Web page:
Old Snow: Poems

Old Snow: Poems

Old Snow: Poems

Old Snow: Poems

Synopsis

Most of the poems in Bei Dao's new collection Old Snow were written while the author was aboard. After obtaining a passport in 1985, he was finally able to accept the many invitations he had received to take part in poetry reading in Europe and America over the next few years, often accompanied by his wife, the painter Shao Fei, and their daughter, Tiantian.

Excerpt

Most of the poems in Bei Dao's new collection Old Snow were written while the author was abroad. After obtaining a passport in 1985, he was finally able to accept the many invitations he had received to take part in poetry readings in Europe and America over the next few years, often accompanied by his wife, the painter Shao Fei, and their daughter, Tiantian. After a year in Durham, England, followed by a tour of the United States, he returned to China in late 1988 and again became actively involved in the movement for democracy and human rights. In the spring of 1989 he went to Berlin for a six-month visit, which was to be followed by three months in Oslo where he would once more be joined by his wife and child. He was in Berlin when the massacre of June 4 took place, and has remained abroad, alone, since that time. The poems in this collection reflect his initial forebodings, his overwhelming grief at the time of the massacre, and his anguish as the separation from his family was prolonged.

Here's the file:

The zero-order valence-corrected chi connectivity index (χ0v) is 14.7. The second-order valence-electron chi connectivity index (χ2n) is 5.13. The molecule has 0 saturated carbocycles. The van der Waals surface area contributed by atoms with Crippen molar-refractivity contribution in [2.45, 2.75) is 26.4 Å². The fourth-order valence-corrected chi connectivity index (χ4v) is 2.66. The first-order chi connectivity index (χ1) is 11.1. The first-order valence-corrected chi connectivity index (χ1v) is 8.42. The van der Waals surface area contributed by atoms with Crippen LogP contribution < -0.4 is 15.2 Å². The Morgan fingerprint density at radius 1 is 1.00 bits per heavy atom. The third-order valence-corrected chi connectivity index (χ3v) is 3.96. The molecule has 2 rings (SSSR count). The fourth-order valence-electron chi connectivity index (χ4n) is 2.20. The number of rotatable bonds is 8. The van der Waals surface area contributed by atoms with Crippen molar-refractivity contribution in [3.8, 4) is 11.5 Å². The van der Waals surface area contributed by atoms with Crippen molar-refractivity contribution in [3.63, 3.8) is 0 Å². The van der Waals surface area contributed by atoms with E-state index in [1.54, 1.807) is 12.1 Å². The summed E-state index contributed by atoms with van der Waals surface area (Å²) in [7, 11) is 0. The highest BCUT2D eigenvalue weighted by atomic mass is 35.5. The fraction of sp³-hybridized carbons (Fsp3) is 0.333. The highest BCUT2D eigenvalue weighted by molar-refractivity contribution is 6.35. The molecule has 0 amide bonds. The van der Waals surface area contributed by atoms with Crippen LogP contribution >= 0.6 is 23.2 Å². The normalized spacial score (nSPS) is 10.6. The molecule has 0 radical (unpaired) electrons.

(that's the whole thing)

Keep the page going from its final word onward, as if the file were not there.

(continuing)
The eight poems in Part I were written between late 1988 and early June 1989. During the 1980s, Bei Dao found himself unable to join in the general optimism about the 'emancipation of the mind' and 'opening to the West' proclaimed by the Chinese authorities and welcomed by their friends abroad; he was too acutely aware of the continuing repressiveness of the régime's campaigns against 'spiritual pollution' and 'bourgeois liberalization'. Even as he took part in organizing the famous February 1989 letter of protest against the imprisonment of the democratic activist Wei Jingsheng, he expressed, in poems like 'The Bell', his fears that the movement would meet with bloody suppression. In 'Requiem', however, written a few days after June 4, there is a sense of faith and hope: it was hard for anyone in those days not to believe that this brutal use of terror must soon bring about the downfall of its perpetrators.

In September Bei Dao moved to Oslo, where he joined his old friend and collaborator Chen Maiping who had been living there . . .

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